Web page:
Same Medical Device, Different Classifications By Different NB?


Starting to get Involved
Hi All!

What say you when the same Medical Device gets classified as IIb by a NB and as IIa by a different NB? I have the certificates, one my own and competition downloaded from the world wide web.

And to whom should this issue be reported?

Thanks in advance!
I don't know how this is possible.

I didn't think that it was allowed to have more than one NB for a given device...

In anycase, is it not possible to ask for the classification rationale? i.e. by what MDD rule is the device classified?


Starting to get Involved
Hi Mark

Sorry for any confusion.

One device is manufactured by my company and certified by one Notified Body, class IIa

The other device is placed on the market by another manufacturer(competition), certified by a diferent Notified Body, class IIb.

Thank you for your interest
In my experience, it's up to you to present the classification and rationale (MDD rule) for your device, and NBs will review and either agree or not. if your NB agrees with your rationale for Class IIa, then great!

The fact that a competing (equivalent) device has a different classification through a different NB probably just means that the other manufacturer or NB has adopted a different interpretation of the rules with respect to their device.

Because (I presume) you and your competitor's devices are not completely identical, this may be a result of, for example, different materials, differently worded intended use/indications, or perhaps simply a more conservative definition of "potentially hazardous" when assessing the MDD rules.


Starting to get Involved
Hi Mark

Upon first submission of TF for approval we had a CAPA request based on a NB Consensus Statement regarding this type of equipment

In Consensus Statement it was clear that they are IIa

Off topic a bit but how can Global Medical Device Nomenclature (GMDN) work if this kind of situation is not addressed?

Thanks in advance
Off topic a bit but how can Global Medical Device Nomenclature (GMDN) work if this kind of situation is not addressed?
I don't know. This is a shortcoming of such systems.

I'm not a big fan of attempts for descriptive categories like GMDN, or the FDA's product codes. They are just too rigid, and fail to account for all the possible variations in the way a device can be designed, constructed, and operated.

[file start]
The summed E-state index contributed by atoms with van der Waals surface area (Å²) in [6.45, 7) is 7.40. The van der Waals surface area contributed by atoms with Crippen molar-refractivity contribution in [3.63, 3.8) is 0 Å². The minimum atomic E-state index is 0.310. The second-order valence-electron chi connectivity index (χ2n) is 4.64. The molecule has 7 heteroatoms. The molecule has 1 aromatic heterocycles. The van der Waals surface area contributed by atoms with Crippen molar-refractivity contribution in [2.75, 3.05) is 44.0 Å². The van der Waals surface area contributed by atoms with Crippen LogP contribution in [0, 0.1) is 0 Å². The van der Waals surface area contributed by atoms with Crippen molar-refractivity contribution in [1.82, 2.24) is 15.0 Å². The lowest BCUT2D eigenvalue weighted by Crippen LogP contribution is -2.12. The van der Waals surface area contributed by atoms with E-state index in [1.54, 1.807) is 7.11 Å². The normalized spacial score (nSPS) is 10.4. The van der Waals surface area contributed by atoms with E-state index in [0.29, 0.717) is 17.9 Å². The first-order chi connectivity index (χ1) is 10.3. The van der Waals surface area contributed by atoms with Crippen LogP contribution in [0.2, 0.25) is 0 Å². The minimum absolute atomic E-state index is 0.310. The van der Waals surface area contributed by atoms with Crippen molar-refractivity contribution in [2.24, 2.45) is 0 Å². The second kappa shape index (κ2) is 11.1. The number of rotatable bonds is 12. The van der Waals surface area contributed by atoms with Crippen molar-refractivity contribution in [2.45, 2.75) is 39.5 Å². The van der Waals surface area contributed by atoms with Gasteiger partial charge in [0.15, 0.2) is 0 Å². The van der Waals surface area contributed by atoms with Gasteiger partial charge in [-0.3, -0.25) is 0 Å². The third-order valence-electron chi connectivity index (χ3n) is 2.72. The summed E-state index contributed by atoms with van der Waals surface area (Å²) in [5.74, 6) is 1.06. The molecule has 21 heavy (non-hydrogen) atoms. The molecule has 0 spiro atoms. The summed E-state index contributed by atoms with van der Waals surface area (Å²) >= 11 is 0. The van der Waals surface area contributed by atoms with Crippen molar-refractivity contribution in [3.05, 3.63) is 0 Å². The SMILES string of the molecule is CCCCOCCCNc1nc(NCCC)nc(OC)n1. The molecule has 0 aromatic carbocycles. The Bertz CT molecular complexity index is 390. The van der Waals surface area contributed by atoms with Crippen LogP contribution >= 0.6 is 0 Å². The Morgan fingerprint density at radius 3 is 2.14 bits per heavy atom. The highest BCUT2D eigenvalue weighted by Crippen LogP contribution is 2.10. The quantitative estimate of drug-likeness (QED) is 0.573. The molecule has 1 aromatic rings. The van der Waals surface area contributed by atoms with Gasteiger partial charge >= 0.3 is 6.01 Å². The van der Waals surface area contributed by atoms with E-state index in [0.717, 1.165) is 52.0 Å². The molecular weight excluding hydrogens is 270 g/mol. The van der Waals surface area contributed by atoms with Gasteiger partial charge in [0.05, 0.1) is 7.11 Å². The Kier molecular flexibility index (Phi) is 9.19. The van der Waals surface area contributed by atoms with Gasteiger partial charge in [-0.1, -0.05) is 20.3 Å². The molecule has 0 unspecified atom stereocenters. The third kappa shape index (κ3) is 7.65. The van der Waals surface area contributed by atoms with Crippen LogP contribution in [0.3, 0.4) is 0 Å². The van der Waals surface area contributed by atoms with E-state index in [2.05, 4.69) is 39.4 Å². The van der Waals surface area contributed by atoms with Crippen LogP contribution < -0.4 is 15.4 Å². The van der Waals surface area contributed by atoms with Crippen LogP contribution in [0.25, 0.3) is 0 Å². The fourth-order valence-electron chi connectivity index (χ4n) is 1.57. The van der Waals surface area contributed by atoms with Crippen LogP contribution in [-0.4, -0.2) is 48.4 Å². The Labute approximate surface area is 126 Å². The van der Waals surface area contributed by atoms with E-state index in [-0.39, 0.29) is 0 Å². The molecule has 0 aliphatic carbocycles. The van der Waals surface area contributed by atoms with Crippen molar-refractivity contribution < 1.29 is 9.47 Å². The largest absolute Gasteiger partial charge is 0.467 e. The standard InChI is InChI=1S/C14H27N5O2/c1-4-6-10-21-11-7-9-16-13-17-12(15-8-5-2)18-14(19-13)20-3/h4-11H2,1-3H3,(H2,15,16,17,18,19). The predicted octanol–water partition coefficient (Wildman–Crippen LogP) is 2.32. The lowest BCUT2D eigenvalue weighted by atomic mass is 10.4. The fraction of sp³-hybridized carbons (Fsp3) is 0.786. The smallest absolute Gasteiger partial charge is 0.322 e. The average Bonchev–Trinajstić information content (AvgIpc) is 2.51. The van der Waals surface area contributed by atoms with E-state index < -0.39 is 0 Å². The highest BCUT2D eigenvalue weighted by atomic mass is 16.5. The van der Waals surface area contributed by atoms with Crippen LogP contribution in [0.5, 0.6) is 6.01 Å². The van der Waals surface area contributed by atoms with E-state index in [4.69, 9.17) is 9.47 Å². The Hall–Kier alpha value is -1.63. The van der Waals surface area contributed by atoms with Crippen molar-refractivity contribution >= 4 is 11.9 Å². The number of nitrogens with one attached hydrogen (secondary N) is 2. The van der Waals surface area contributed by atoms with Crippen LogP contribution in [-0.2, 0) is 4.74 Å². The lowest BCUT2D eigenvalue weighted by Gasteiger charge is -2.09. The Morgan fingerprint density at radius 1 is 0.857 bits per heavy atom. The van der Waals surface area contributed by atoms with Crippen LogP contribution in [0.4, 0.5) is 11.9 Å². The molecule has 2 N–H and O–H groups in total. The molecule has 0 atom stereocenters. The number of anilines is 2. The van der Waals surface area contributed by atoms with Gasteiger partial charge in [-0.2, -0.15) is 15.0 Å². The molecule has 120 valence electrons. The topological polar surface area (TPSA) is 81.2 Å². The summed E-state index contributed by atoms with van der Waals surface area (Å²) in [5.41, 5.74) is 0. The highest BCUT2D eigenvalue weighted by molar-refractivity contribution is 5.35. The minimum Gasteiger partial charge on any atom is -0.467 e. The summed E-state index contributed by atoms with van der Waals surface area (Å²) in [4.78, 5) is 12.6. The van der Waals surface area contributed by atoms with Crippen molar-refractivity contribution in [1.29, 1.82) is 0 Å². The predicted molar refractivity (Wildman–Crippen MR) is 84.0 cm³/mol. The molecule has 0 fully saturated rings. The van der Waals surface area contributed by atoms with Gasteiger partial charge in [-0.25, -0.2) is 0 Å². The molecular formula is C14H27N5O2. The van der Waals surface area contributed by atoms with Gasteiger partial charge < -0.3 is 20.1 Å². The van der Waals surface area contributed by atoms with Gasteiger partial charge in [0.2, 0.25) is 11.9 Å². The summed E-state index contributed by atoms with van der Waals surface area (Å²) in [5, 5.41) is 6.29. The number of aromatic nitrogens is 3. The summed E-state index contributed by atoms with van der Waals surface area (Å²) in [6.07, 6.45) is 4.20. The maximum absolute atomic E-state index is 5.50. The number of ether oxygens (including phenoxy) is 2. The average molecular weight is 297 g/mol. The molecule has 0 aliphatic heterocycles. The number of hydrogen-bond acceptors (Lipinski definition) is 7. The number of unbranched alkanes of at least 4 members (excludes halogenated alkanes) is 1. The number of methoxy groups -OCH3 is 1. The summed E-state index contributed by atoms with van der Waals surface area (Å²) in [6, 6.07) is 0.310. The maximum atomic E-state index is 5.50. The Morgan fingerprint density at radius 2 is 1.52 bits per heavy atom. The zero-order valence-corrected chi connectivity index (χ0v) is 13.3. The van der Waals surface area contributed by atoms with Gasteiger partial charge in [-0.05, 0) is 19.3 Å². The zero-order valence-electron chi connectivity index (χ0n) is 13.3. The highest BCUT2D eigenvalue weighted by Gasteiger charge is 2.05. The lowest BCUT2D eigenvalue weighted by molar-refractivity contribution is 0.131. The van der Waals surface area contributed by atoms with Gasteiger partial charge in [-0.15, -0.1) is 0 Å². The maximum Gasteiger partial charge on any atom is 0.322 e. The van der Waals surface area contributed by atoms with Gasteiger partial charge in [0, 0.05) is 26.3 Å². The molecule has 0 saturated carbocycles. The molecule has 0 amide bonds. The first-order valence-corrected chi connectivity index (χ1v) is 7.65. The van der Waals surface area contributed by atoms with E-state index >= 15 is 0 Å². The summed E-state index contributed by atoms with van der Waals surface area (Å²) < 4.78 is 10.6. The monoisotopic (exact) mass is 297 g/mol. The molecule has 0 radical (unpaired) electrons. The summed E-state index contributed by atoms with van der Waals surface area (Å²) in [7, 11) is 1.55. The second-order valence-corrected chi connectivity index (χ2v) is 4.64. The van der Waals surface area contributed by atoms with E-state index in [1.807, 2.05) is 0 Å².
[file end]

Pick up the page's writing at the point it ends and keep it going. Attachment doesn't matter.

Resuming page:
I think a risk-based rule system (like in MDD 93/42/EEC Annex IX) is preferable, as it allows devices to be assessed case-by-case.
the above points are correct - the manufacturer evaluates the rules and decides a classification which they must justify. The NB then reviews this classification, if they agree then all is good.

The decisions of the NBs should be aligned however they aren't always. If you do not agree with your NB's decision, then you can request clarification from the competent authority. If you still disagree then the European court has final say in the matter (I've missed some steps).

Likely causes of a difference:

1. There is an additional claim in one product that changes the classification, it could be subtle and easy to miss. (If the two NBs you refer to are in the same country I would say this is the more likely option)

2. There are some products that competent authorities classify differently​
If the two devices are correctly classified, that it is likely that the intended use of the devices is different. This could be the location in the body the device is used, whether it is is intended to be connected to an active device, etc.

I dont think there is currently a connection between the GMDN code and the classification unde rthe MDD, although this may chnage in the future.

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